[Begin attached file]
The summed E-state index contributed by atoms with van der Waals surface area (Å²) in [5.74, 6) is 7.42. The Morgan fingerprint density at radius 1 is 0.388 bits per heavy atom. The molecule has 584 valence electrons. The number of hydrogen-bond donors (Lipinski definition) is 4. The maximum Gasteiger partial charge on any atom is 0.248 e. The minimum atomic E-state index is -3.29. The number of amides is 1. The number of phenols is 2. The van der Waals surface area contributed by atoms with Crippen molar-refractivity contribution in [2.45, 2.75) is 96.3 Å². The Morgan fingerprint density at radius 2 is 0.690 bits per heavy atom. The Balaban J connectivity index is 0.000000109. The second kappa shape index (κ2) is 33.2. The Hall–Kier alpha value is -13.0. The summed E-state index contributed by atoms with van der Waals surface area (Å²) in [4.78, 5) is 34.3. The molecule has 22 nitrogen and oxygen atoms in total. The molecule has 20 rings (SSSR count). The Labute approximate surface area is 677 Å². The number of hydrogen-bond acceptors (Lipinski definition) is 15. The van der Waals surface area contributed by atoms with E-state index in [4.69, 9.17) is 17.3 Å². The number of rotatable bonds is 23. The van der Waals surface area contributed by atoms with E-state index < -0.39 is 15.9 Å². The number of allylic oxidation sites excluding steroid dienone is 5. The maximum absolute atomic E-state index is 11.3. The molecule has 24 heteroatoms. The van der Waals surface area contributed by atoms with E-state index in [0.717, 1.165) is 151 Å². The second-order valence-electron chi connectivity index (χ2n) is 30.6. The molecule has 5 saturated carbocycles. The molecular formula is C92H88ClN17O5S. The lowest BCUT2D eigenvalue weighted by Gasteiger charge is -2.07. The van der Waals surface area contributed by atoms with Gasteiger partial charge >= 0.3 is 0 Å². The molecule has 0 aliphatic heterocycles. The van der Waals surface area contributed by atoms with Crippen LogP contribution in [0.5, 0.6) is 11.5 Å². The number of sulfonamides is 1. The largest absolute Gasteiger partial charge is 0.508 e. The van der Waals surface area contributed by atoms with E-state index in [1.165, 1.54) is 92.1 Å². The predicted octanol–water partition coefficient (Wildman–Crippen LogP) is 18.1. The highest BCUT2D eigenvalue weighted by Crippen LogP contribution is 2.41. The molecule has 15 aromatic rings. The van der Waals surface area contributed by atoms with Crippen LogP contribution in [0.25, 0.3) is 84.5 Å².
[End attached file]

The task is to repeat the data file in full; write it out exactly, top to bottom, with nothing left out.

The summed E-state index contributed by atoms with van der Waals surface area (Å²) in [5.74, 6) is 7.42. The Morgan fingerprint density at radius 1 is 0.388 bits per heavy atom. The molecule has 584 valence electrons. The number of hydrogen-bond donors (Lipinski definition) is 4. The maximum Gasteiger partial charge on any atom is 0.248 e. The minimum atomic E-state index is -3.29. The number of amides is 1. The number of phenols is 2. The van der Waals surface area contributed by atoms with Crippen molar-refractivity contribution in [2.45, 2.75) is 96.3 Å². The Morgan fingerprint density at radius 2 is 0.690 bits per heavy atom. The Balaban J connectivity index is 0.000000109. The second kappa shape index (κ2) is 33.2. The Hall–Kier alpha value is -13.0. The summed E-state index contributed by atoms with van der Waals surface area (Å²) in [4.78, 5) is 34.3. The molecule has 22 nitrogen and oxygen atoms in total. The molecule has 20 rings (SSSR count). The Labute approximate surface area is 677 Å². The number of hydrogen-bond acceptors (Lipinski definition) is 15. The van der Waals surface area contributed by atoms with E-state index in [4.69, 9.17) is 17.3 Å². The number of rotatable bonds is 23. The van der Waals surface area contributed by atoms with E-state index < -0.39 is 15.9 Å². The number of allylic oxidation sites excluding steroid dienone is 5. The maximum absolute atomic E-state index is 11.3. The molecule has 24 heteroatoms. The van der Waals surface area contributed by atoms with E-state index in [0.717, 1.165) is 151 Å². The second-order valence-electron chi connectivity index (χ2n) is 30.6. The molecule has 5 saturated carbocycles. The molecular formula is C92H88ClN17O5S. The lowest BCUT2D eigenvalue weighted by Gasteiger charge is -2.07. The van der Waals surface area contributed by atoms with Gasteiger partial charge >= 0.3 is 0 Å². The molecule has 0 aliphatic heterocycles. The van der Waals surface area contributed by atoms with Crippen LogP contribution in [0.5, 0.6) is 11.5 Å². The number of sulfonamides is 1. The largest absolute Gasteiger partial charge is 0.508 e. The van der Waals surface area contributed by atoms with E-state index in [1.165, 1.54) is 92.1 Å². The predicted octanol–water partition coefficient (Wildman–Crippen LogP) is 18.1. The highest BCUT2D eigenvalue weighted by Crippen LogP contribution is 2.41. The molecule has 15 aromatic rings. The van der Waals surface area contributed by atoms with Crippen LogP contribution in [0.25, 0.3) is 84.5 Å².